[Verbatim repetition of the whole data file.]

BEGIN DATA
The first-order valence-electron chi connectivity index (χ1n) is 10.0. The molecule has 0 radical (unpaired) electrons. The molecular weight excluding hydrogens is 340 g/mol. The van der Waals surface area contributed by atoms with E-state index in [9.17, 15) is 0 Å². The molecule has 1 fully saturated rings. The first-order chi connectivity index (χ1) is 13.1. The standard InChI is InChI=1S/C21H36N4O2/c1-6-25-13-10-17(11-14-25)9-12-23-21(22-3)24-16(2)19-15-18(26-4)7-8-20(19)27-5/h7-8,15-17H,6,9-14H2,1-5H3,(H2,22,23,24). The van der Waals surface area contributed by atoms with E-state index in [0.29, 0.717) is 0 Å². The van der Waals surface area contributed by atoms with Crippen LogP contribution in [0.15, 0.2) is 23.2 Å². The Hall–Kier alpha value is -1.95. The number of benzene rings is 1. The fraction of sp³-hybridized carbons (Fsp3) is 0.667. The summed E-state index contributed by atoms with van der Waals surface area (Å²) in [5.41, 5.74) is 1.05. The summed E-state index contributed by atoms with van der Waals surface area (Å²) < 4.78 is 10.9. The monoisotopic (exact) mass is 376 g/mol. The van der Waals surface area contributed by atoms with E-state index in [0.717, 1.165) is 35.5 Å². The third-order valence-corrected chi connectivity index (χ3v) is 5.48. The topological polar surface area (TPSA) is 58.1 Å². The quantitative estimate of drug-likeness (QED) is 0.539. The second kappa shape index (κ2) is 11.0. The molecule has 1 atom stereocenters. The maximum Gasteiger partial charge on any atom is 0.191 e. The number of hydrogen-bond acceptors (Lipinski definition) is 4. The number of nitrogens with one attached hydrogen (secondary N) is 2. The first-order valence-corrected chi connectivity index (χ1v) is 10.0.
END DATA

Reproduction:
The first-order valence-electron chi connectivity index (χ1n) is 10.0. The molecule has 0 radical (unpaired) electrons. The molecular weight excluding hydrogens is 340 g/mol. The van der Waals surface area contributed by atoms with E-state index in [9.17, 15) is 0 Å². The molecule has 1 fully saturated rings. The first-order chi connectivity index (χ1) is 13.1. The standard InChI is InChI=1S/C21H36N4O2/c1-6-25-13-10-17(11-14-25)9-12-23-21(22-3)24-16(2)19-15-18(26-4)7-8-20(19)27-5/h7-8,15-17H,6,9-14H2,1-5H3,(H2,22,23,24). The van der Waals surface area contributed by atoms with E-state index in [0.29, 0.717) is 0 Å². The van der Waals surface area contributed by atoms with Crippen LogP contribution in [0.15, 0.2) is 23.2 Å². The Hall–Kier alpha value is -1.95. The number of benzene rings is 1. The fraction of sp³-hybridized carbons (Fsp3) is 0.667. The summed E-state index contributed by atoms with van der Waals surface area (Å²) in [5.41, 5.74) is 1.05. The summed E-state index contributed by atoms with van der Waals surface area (Å²) < 4.78 is 10.9. The monoisotopic (exact) mass is 376 g/mol. The van der Waals surface area contributed by atoms with E-state index in [0.717, 1.165) is 35.5 Å². The third-order valence-corrected chi connectivity index (χ3v) is 5.48. The topological polar surface area (TPSA) is 58.1 Å². The quantitative estimate of drug-likeness (QED) is 0.539. The second kappa shape index (κ2) is 11.0. The molecule has 1 atom stereocenters. The maximum Gasteiger partial charge on any atom is 0.191 e. The number of hydrogen-bond acceptors (Lipinski definition) is 4. The number of nitrogens with one attached hydrogen (secondary N) is 2. The first-order valence-corrected chi connectivity index (χ1v) is 10.0.